What’s Going Down on the High Street?
A leading think tank has warned that high street retailers are facing a "fight to survive" due to the continued uncertainty over Brexit and other negative factors. The sector is likely to be hit by "lacklustre consumer spending" for the foreseeable future, according to a report by the KPMG/Ipsos Retail think tank.
In addition to the stagnant economy caused by Theresa May's ongoing failure to negotiate a positive Brexit deal from the European Union for the UK, disposable incomes are also being squeezed as a result of an inflation hike.
Combined with stagnant wage growth, it spells a period of uncertainty for the high street, with some shops facing a fight for survival, according to the think tank. The high street will "flat line" at best and 2018 won't go down as a memorable one for the UK retail industry, says co-chairman Tim Denison.
He describes retailers as "working manically behind the scenes" to find better ways of delivering the all-important customer experience that spells the difference between success and failure as they compete with rivals who are in the same situation.
Denison suggests the fight for survival might lead to more consolidation, in the shape of acquisitions and mergers, as smaller businesses in particular find trading conditions challenging.
The UK competition regulator cleared Tesco's £3.7 billion takeover of the Booker Group in December 2017, while shopping centre operator Westfield and shopping centre and airport operator Unibail-Rodamco announced a tie-up, as did Intu and Hammerson in a similar deal.
Toys R Us was a casualty of the current uncertain climate, announcing its bankruptcy last year. Ironically, analysts say the loss of the high street giant saddened parents and grandparents and prompted an increase in spending on toys in the first half of 2018.
Toy sales grew by 7% through to June, according to market research by NPD Group, whose senior vice-president, Juli Lennett, said the publicity surrounding Toys R Us had kept toys uppermost in parents' and grandparents' minds - benefiting the industry as a whole. She was convinced that the loss of Toys R Us was at least partly responsible for the increase in toy sales.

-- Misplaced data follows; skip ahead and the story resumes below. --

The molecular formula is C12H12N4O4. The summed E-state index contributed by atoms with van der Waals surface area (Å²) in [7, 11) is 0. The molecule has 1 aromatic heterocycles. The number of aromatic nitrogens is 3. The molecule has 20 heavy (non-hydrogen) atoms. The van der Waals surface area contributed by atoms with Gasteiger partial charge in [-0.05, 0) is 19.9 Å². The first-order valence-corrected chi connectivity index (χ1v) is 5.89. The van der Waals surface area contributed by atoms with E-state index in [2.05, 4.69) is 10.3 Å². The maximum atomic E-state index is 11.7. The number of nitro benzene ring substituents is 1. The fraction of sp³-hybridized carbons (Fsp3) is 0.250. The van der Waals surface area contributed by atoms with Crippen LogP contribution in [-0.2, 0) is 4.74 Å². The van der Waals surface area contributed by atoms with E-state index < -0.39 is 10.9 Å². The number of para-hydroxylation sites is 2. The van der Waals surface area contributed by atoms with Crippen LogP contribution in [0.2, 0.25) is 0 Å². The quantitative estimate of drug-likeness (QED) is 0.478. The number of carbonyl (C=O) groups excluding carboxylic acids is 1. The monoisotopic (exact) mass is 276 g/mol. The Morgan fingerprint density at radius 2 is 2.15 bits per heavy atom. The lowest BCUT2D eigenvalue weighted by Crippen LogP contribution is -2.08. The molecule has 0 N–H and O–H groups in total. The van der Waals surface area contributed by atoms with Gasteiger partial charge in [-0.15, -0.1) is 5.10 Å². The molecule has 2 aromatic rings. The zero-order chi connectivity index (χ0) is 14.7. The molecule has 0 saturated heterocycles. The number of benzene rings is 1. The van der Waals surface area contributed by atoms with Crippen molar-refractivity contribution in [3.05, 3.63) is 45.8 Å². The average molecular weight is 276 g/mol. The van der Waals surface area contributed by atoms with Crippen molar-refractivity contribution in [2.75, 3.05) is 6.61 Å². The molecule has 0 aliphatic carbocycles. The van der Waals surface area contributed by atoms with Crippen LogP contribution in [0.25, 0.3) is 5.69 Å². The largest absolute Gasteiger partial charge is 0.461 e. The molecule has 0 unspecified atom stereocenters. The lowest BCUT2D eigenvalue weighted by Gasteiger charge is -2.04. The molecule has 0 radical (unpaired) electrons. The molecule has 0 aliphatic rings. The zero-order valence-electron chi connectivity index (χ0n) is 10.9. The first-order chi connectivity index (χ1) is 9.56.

Among the sectors expected to be worst hit by the trading conditions are mid-market clothing stores, larger discretionary purchase categories such as holidays and other luxury items and store-based business models.
Online shopping continues to boom. According to an article in the Financial Times, Amazon seems "unstoppable" at present - sales increased between December 2012 and December 2017 from 11.6% of the total market to 24.1%. The online sales of clothing have been growing steadily for seven years.
High street clothing stores were also experiencing growth up to 2016, but shopping trends have changed in recent years and subsequently, sales have now started to decline.
According to the consumer insight arm of research group Kantar Worldpanel, online shopping appears to be growing "at the expense of offline". Online sales are said to be rising because of the convenience factor, with next-day delivery now being offered as standard by most companies. Some online companies are also offering same-day delivery.
It's also easy to compare different products online, order several options and send back the ones you don't like free of charge. Price also plays a part, with some consumers assuming online shopping is cheaper, although this isn't necessarily the case.
The KPMG/Ipsos Retail think tank said it expected to see close links between the outcome of the Brexit discussions and the overall health of the retail industry. However, there didn't appear to be much positive news for the high street, whatever the outcome.
The think tank predicts a soft Brexit will most likely lead to only meagre growth - but a hard Brexit might see the market contract further. It says consumer confidence is linked to Brexit and this will ultimately determine the health of the sector.
As the Brexit negotiations continue, consumer confidence is low, with the British Retail Consortium stating there has been a "downbeat tone" in 2018.
The fall of the pound and inflation have eaten into incomes, so household budgets aren't stretching as far, according to the BRC. There's "little sign" of this changing any time soon, the consortium concludes.
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